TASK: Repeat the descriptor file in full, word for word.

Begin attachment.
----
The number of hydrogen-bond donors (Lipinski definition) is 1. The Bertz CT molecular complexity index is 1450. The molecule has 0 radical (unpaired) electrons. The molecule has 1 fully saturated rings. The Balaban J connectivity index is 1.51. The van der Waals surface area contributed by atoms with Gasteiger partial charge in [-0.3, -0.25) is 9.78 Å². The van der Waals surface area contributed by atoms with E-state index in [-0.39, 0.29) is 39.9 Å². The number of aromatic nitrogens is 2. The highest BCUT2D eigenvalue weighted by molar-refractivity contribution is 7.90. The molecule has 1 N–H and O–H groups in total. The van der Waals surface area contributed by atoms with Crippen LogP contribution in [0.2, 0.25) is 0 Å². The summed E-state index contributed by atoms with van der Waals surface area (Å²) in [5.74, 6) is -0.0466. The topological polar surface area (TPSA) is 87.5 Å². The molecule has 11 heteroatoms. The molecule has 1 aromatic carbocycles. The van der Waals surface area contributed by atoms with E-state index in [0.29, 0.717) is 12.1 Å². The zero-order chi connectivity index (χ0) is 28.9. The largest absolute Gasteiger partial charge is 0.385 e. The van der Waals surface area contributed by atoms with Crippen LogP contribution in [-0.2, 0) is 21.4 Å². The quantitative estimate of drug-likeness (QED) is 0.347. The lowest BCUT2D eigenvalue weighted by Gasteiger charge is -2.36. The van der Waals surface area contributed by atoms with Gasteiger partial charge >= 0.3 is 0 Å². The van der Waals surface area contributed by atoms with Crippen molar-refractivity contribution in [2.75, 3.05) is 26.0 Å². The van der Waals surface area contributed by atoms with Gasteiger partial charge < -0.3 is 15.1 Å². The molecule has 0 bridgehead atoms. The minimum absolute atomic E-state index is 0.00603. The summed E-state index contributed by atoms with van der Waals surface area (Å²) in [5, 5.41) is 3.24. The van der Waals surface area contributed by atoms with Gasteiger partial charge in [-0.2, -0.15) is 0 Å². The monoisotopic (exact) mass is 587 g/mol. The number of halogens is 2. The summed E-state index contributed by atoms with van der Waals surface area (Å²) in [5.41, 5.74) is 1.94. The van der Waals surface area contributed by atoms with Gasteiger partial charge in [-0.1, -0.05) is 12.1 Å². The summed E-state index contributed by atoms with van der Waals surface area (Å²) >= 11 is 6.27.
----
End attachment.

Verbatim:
The number of hydrogen-bond donors (Lipinski definition) is 1. The Bertz CT molecular complexity index is 1450. The molecule has 0 radical (unpaired) electrons. The molecule has 1 fully saturated rings. The Balaban J connectivity index is 1.51. The van der Waals surface area contributed by atoms with Gasteiger partial charge in [-0.3, -0.25) is 9.78 Å². The van der Waals surface area contributed by atoms with E-state index in [-0.39, 0.29) is 39.9 Å². The number of aromatic nitrogens is 2. The highest BCUT2D eigenvalue weighted by molar-refractivity contribution is 7.90. The molecule has 1 N–H and O–H groups in total. The van der Waals surface area contributed by atoms with Crippen LogP contribution in [0.2, 0.25) is 0 Å². The summed E-state index contributed by atoms with van der Waals surface area (Å²) in [5.74, 6) is -0.0466. The topological polar surface area (TPSA) is 87.5 Å². The molecule has 11 heteroatoms. The molecule has 1 aromatic carbocycles. The van der Waals surface area contributed by atoms with E-state index in [0.29, 0.717) is 12.1 Å². The zero-order chi connectivity index (χ0) is 28.9. The largest absolute Gasteiger partial charge is 0.385 e. The van der Waals surface area contributed by atoms with Crippen LogP contribution in [-0.2, 0) is 21.4 Å². The quantitative estimate of drug-likeness (QED) is 0.347. The lowest BCUT2D eigenvalue weighted by Gasteiger charge is -2.36. The van der Waals surface area contributed by atoms with Gasteiger partial charge >= 0.3 is 0 Å². The van der Waals surface area contributed by atoms with Crippen molar-refractivity contribution in [2.75, 3.05) is 26.0 Å². The van der Waals surface area contributed by atoms with Gasteiger partial charge < -0.3 is 15.1 Å². The molecule has 0 bridgehead atoms. The minimum absolute atomic E-state index is 0.00603. The summed E-state index contributed by atoms with van der Waals surface area (Å²) in [5, 5.41) is 3.24. The van der Waals surface area contributed by atoms with Gasteiger partial charge in [-0.2, -0.15) is 0 Å². The monoisotopic (exact) mass is 587 g/mol. The number of halogens is 2. The summed E-state index contributed by atoms with van der Waals surface area (Å²) in [5.41, 5.74) is 1.94. The van der Waals surface area contributed by atoms with Gasteiger partial charge in [-0.1, -0.05) is 12.1 Å². The summed E-state index contributed by atoms with van der Waals surface area (Å²) >= 11 is 6.27.